European Press Conference - 1950s

The Press in 1950 - even then, accused of bias and bending the truth.

European Press Conference - 1950s
The Press in 1950 – even then, accused of bias and bending the truth.
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London Forum – The Role Of The Press – November 20, 1950 -BBC World Service – Gordon Skene Sound Collection –

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The Press. Even in 1950, an establishment sought after, relied upon, maligned, suspected and trusted; celebrated and gunned down, dispenser of Propaganda and pursuer of truth.

It’s always been that way, ever since an event was witnessed and relayed to an interested or concerned public. This episode of London Forum, a weekly program produced by the BBC World Service during the 1940s until the 1960s, deals with the role of the Press in the world’s affairs. The reporting of events – and how that reporting ran the risk of being interpreted in different ways to achieve different results. How much honesty was in reporting and how much was manipulated by publishers, editor and even the reporters themselves. It was a point of concern, certainly during the post World War 2 period and during the height of the Cold War when journalistic integrity was compromised by politics and the art of persuasion.

It’s interesting to note that, even in 1950 there was concern that Media was taking over and that corporations were in the process of dominating access to information. In 1950, newspapers were still a heavily relied on source of information and that ownership of these newspapers were becoming more consolidated and that some companies owned more than one newspaper in many cities.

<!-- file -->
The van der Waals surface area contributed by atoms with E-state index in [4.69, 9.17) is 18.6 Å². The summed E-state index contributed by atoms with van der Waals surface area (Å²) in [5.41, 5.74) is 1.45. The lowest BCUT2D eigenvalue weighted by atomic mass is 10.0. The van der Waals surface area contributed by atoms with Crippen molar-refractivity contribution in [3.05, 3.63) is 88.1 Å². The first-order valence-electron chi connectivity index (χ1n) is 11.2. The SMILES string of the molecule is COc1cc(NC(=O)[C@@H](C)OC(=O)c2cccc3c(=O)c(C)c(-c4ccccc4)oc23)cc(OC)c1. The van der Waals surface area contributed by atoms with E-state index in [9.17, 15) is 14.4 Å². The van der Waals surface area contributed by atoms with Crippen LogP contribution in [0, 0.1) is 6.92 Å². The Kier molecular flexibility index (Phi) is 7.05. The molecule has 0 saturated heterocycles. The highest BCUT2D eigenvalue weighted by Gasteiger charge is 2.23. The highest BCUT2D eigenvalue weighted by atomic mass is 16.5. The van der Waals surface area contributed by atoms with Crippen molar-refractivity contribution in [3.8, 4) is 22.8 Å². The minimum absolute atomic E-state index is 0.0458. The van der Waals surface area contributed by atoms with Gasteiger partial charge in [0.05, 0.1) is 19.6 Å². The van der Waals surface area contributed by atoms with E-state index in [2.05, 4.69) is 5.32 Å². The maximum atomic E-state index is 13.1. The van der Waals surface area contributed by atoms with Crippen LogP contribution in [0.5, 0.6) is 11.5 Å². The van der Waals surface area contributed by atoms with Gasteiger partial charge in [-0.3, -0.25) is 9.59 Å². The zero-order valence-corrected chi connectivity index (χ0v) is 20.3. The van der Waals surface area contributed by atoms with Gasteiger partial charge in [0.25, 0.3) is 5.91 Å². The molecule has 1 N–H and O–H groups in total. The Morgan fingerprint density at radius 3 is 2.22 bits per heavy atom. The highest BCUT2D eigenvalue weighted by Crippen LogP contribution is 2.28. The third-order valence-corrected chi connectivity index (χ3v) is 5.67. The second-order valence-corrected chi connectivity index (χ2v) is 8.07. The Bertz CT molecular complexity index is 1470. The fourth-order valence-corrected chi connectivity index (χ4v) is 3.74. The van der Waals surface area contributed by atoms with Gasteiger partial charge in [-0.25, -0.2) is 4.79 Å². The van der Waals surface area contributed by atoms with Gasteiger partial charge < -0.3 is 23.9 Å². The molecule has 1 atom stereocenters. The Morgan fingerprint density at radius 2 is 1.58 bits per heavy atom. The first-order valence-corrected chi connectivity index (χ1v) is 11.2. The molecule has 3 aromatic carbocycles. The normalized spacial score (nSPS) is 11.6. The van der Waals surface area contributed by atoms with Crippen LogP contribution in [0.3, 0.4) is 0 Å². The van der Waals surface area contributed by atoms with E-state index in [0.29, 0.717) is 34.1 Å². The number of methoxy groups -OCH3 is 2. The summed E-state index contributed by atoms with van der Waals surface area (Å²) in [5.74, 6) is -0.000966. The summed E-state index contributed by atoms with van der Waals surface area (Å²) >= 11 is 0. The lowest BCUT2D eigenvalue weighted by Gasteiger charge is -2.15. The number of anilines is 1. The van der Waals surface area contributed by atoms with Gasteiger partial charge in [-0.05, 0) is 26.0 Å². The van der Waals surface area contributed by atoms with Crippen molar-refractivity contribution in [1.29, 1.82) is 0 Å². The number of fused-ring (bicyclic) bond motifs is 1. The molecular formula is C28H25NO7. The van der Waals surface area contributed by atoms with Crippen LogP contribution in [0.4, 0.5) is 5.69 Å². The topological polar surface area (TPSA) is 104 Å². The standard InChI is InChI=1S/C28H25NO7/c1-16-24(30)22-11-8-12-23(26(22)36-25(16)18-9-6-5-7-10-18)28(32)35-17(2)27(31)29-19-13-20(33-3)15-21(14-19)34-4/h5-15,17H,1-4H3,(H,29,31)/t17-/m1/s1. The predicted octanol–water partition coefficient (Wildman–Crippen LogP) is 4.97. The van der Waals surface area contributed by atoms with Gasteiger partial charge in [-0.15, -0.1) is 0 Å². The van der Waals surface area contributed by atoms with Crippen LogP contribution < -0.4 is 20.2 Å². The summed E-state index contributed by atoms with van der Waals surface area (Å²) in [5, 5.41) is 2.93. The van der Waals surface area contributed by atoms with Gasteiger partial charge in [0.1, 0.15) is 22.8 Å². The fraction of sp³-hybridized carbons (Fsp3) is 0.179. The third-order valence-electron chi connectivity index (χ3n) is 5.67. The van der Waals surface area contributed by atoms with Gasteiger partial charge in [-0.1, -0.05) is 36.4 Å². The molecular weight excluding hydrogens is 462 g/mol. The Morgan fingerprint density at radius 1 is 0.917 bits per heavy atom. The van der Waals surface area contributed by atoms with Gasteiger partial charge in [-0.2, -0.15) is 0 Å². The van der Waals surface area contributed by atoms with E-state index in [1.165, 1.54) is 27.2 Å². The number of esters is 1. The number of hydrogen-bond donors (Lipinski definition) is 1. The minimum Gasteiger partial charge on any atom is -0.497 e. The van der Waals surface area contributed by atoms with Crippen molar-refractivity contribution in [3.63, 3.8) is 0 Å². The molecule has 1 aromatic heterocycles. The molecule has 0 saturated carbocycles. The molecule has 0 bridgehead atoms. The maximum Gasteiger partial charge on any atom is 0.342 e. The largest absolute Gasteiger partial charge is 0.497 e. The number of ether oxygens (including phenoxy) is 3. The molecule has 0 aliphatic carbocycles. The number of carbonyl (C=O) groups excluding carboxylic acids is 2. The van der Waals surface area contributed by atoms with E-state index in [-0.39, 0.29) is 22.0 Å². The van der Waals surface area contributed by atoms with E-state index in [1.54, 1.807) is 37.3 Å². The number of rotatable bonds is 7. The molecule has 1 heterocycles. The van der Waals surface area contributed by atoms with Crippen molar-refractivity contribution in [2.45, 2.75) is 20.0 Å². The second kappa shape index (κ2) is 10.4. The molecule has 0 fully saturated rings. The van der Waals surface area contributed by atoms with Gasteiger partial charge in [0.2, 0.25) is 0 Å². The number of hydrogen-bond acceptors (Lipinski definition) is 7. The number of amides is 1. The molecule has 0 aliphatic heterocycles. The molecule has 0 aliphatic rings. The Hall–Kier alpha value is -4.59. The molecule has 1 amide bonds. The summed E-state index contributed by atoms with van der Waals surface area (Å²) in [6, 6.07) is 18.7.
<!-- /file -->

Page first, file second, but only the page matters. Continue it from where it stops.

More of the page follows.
This program also compares the Press of the U.S. with the Press of Europe, primarily the UK and the differences in coverage and style. According to the British observers, American journalists and media were less restricted than their UK counterparts. Both the American commentators and the British commentators noted that the atmosphere of “bending the truth” was prevalent in both sectors of the Press.

In comparison, you could say the journalistic atmosphere of the 1950s was considerably more fair and open than it is now. We didn’t have a Fox News or its equivalent, or a Rupert Murdoch quite yet – there were still hard and fast rules, even if they weren’t directly expressed – integrity was a given.

So this half-hour discussion is enlightening, even if it may be a bit hard to hear at times, owing to it being a shortwave broadcast. Some things irrevocably change while others steadfastly stay the same.

Here is that half-hour discussion via the BBC World Service from November 20, 1950.

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